Despite a late spring, Western Washington is gearing up for farm tour season. At Seattle’s U-District, Ballard, and West Seattle farmers markets (as well as the flock of smaller, seasonal neighborhood markets), stalls are advertising celebratory summer kick-off tours of dairies, cheeseries, farms, and ranches. One of my favorite vendors is Tonnemaker Family Orchards, a 132-acre, third-generation, certified organic farm in Central Washington’s Frenchman Hills. The family grows over 400 different varieties of fruits and vegetables. At the height of summer, their stall is an explosion of color, overflowing with crates and bins of melons, heirloom tomatoes, and up to 230 varieties of peppers. The family’s produce turns up in some of the Seattle region’s most acclaimed restaurants, including Spring Hill, Tilth, Poppy (chef/owner Jerry Traunfeld recently vied for the title on an episode of “Top Chef Masters”), and The Herbfarm.
The Tonnemaker’s are hosting a farm tour on June 27th, to coincide with the beginning of their cherry harvest: they grow over 12 varieties, including esoterica like the Black Republican, and Sonata. There will be a guided walking tour led by the Tonnemaker brothers (farmer Kole, and his brother, market manager Kurt), and a chance to shop at the farm stand. Lunch is by Seattle chef Matt Dillon (not that Matt Dillon, but still a celebrity in the world of chefdom), using ingredients from the farm. Dillon, co-owner of The Corson Building and the opening-at-any-second, relocated Sitka & Spruce, is a 2007 Food & Wine Best New Chef, and champion of local farmers and food artisans.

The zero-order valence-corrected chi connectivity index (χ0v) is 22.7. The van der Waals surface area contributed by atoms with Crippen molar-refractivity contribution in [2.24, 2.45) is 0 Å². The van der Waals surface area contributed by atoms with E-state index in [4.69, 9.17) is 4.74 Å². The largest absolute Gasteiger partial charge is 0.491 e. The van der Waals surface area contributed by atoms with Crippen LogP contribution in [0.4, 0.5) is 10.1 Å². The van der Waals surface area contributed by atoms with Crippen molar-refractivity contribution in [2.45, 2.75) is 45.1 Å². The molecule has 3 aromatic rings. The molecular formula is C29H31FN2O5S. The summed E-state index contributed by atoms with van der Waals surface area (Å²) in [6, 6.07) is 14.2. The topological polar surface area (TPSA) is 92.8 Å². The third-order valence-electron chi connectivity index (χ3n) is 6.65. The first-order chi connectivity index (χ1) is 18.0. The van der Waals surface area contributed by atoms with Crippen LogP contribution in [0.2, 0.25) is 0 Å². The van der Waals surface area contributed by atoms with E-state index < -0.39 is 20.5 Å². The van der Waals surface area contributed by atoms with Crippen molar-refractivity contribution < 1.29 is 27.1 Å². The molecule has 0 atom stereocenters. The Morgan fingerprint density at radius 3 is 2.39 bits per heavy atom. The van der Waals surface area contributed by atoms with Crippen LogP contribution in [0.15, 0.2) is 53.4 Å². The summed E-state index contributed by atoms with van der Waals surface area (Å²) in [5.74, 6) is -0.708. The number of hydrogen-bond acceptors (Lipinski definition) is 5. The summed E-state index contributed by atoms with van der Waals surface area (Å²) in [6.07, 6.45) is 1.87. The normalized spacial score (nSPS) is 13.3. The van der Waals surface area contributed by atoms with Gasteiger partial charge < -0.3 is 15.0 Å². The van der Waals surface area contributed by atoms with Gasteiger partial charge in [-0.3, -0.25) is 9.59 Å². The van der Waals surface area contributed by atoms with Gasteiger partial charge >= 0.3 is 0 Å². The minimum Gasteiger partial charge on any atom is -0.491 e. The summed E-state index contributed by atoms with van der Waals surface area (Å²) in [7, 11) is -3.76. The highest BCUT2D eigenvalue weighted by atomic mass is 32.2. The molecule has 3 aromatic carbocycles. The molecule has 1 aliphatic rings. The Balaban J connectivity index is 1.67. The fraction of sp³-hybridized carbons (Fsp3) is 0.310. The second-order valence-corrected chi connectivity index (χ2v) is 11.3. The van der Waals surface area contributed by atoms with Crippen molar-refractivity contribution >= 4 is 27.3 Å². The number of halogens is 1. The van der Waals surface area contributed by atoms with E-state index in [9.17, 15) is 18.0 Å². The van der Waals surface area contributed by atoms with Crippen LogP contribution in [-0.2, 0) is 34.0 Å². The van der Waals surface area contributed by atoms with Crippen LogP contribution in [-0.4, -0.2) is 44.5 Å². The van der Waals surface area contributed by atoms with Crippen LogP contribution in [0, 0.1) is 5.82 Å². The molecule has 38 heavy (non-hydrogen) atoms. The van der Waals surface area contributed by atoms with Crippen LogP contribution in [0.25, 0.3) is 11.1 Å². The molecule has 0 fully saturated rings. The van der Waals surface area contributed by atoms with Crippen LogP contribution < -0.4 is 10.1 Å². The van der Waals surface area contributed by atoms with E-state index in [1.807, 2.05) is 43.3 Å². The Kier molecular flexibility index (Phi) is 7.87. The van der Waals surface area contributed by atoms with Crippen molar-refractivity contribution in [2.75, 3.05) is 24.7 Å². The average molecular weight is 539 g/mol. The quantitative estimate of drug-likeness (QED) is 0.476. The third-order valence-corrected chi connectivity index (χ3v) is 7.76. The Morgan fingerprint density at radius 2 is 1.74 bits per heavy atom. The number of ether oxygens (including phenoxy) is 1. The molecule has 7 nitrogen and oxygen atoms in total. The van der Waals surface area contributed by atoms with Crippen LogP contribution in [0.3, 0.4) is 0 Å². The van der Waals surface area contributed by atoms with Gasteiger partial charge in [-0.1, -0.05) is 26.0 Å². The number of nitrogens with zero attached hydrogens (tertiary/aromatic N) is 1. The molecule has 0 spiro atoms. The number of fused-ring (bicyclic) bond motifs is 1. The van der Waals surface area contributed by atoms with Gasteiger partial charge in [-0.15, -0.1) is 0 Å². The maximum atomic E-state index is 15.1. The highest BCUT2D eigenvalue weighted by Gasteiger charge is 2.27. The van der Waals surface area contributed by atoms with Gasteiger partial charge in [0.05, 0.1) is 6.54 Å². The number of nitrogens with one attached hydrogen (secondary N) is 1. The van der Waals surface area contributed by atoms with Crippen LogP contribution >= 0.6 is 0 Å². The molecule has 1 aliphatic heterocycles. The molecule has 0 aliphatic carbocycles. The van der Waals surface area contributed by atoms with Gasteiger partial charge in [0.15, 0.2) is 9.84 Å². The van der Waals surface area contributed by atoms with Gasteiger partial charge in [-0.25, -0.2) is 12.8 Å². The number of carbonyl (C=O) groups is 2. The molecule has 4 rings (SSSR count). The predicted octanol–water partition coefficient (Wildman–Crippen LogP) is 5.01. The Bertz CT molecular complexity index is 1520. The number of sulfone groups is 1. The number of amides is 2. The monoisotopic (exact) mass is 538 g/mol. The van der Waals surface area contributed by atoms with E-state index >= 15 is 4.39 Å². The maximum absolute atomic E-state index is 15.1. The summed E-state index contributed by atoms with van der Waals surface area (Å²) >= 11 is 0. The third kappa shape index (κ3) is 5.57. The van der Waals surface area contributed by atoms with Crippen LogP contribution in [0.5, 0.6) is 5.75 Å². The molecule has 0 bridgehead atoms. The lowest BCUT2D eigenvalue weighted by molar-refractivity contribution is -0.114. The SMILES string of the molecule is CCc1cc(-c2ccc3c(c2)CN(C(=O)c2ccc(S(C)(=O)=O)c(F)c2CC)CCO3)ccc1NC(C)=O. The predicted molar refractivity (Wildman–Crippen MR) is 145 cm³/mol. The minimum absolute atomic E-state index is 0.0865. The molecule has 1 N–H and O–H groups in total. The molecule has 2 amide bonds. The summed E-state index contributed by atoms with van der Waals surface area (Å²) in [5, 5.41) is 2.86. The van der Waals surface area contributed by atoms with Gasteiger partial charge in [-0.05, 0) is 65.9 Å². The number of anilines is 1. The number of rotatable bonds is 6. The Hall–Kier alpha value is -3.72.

The Corson Building, a miniature urban farm-in-industrial-neighborhood, is one of my favorite restaurants on the planet. It’s not cheap, but it’s a beautiful example of how the parameters of “locally-sourced” food are changing within the restaurant industry, and how communal dining can be a unifying experience. Did I mention Seattle has what is perhaps the most progressive urban farm scene in the nation, and that summers are spectacular, even if you never leave the city?
Farm tour tickets are $60.00 self-drive, or $100.00 with chartered bus; registration deadline is June 13th. Fees for all farm tours help support family farms, local food security, and education about sustainable food systems. Local Harvest is a great national resource for finding farm tours, markets, and other events in your area.